According to CBS News, the United States received a C+ largely due to the stratification embedded in the dual retirement systems it employs.
The report lists a C+ rating: “A system that has some good features but also has major risks and/or shortcomings that should be addressed; without these improvements, its efficacy and/or long-term sustainability can be questioned.”
As Katie Hockenmaier, the U.S. defined contribution research director for Mercer, told CBS News, “Retirement savings coverage and institutional quality retirement vehicles remain out of reach for many Americans, creating a significant adequacy gap that needs to be addressed.”
Furthermore, Hockenmaier says the findings of the institute’s study indicate an “urgent need for action.”
Mercer suggests raising the minimum payment for low-income retirees and creating a system that places part of a worker’s retirement benefit into an income stream, like a residual payment.
The United States ranks 22nd in Mercer’s overall index out of 47 countries it surveyed, which is in line with its C+ rating, placing it around the middle of the pack. In its featured chapter discussing the impact of artificial intelligence on retirement systems, Mercer’s report says it will have a tremendous impact on how pension and Social Security systems function, “Artificial intelligence (AI) has been with us for years and is affecting our lives in many ways, from the use of search engines to institutional investment decisions. Yet, during the next decade, its prevalence is likely to increase significantly so that it will affect every aspect of our pension and social security systems.”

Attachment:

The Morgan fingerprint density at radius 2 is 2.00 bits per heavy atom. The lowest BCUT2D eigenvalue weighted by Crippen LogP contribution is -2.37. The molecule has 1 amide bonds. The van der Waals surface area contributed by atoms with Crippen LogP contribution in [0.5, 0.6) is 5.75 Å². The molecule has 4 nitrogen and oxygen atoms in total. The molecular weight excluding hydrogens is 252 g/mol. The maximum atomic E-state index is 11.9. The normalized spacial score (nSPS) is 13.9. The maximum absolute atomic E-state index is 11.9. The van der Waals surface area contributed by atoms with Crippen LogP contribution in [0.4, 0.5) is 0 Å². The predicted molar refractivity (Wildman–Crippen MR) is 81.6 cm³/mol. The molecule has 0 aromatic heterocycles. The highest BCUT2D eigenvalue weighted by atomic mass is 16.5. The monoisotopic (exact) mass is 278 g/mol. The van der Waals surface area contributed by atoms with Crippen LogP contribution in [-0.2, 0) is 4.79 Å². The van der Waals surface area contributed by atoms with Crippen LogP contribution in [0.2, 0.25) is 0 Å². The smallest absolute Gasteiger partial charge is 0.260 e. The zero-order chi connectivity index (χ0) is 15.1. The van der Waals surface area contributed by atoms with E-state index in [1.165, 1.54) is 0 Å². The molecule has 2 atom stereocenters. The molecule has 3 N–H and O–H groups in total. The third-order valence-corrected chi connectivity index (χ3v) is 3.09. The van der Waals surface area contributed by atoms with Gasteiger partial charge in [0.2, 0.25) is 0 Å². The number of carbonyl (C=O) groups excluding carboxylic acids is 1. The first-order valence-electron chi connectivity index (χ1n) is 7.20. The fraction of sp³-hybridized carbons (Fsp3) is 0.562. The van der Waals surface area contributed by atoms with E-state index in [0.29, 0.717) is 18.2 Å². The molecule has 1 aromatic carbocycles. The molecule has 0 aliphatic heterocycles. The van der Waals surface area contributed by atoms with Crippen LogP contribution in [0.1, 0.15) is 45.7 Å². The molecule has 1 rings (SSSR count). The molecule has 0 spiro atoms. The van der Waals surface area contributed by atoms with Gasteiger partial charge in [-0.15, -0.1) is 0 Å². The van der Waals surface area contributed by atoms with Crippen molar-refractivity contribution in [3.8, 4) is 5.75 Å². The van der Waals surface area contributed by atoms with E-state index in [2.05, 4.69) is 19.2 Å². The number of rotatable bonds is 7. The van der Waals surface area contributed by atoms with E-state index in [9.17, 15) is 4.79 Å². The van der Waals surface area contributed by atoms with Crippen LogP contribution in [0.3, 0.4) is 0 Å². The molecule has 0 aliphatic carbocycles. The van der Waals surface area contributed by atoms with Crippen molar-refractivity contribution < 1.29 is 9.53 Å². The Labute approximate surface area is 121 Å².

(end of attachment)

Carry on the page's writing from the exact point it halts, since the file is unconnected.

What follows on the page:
Overall, the chapter strikes a hopeful tone that the expansion of AI in the retirement system will be used to benefit retirees.
Source: Black Enterprise